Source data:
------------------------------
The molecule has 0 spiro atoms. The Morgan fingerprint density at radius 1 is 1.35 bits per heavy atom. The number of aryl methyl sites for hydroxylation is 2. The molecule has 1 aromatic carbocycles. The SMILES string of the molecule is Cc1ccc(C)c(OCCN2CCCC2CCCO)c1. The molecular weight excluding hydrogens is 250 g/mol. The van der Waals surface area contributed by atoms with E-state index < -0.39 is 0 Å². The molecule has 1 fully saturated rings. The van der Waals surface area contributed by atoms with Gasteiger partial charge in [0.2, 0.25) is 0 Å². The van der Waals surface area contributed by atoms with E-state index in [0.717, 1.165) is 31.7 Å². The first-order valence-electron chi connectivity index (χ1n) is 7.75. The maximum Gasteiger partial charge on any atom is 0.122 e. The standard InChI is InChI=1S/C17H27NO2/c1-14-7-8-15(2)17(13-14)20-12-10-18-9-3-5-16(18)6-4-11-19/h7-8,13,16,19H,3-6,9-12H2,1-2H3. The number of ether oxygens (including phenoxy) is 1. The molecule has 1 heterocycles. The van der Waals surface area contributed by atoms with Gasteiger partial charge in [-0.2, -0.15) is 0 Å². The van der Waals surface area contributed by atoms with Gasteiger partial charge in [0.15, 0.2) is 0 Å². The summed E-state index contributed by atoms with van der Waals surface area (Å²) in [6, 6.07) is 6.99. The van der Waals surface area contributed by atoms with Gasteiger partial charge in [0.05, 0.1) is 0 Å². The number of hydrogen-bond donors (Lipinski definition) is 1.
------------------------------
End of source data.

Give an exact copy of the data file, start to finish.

The molecule has 0 spiro atoms. The Morgan fingerprint density at radius 1 is 1.35 bits per heavy atom. The number of aryl methyl sites for hydroxylation is 2. The molecule has 1 aromatic carbocycles. The SMILES string of the molecule is Cc1ccc(C)c(OCCN2CCCC2CCCO)c1. The molecular weight excluding hydrogens is 250 g/mol. The van der Waals surface area contributed by atoms with E-state index < -0.39 is 0 Å². The molecule has 1 fully saturated rings. The van der Waals surface area contributed by atoms with Gasteiger partial charge in [0.2, 0.25) is 0 Å². The van der Waals surface area contributed by atoms with E-state index in [0.717, 1.165) is 31.7 Å². The first-order valence-electron chi connectivity index (χ1n) is 7.75. The maximum Gasteiger partial charge on any atom is 0.122 e. The standard InChI is InChI=1S/C17H27NO2/c1-14-7-8-15(2)17(13-14)20-12-10-18-9-3-5-16(18)6-4-11-19/h7-8,13,16,19H,3-6,9-12H2,1-2H3. The number of ether oxygens (including phenoxy) is 1. The molecule has 1 heterocycles. The van der Waals surface area contributed by atoms with Gasteiger partial charge in [-0.2, -0.15) is 0 Å². The van der Waals surface area contributed by atoms with Gasteiger partial charge in [0.15, 0.2) is 0 Å². The summed E-state index contributed by atoms with van der Waals surface area (Å²) in [6, 6.07) is 6.99. The van der Waals surface area contributed by atoms with Gasteiger partial charge in [0.05, 0.1) is 0 Å². The number of hydrogen-bond donors (Lipinski definition) is 1.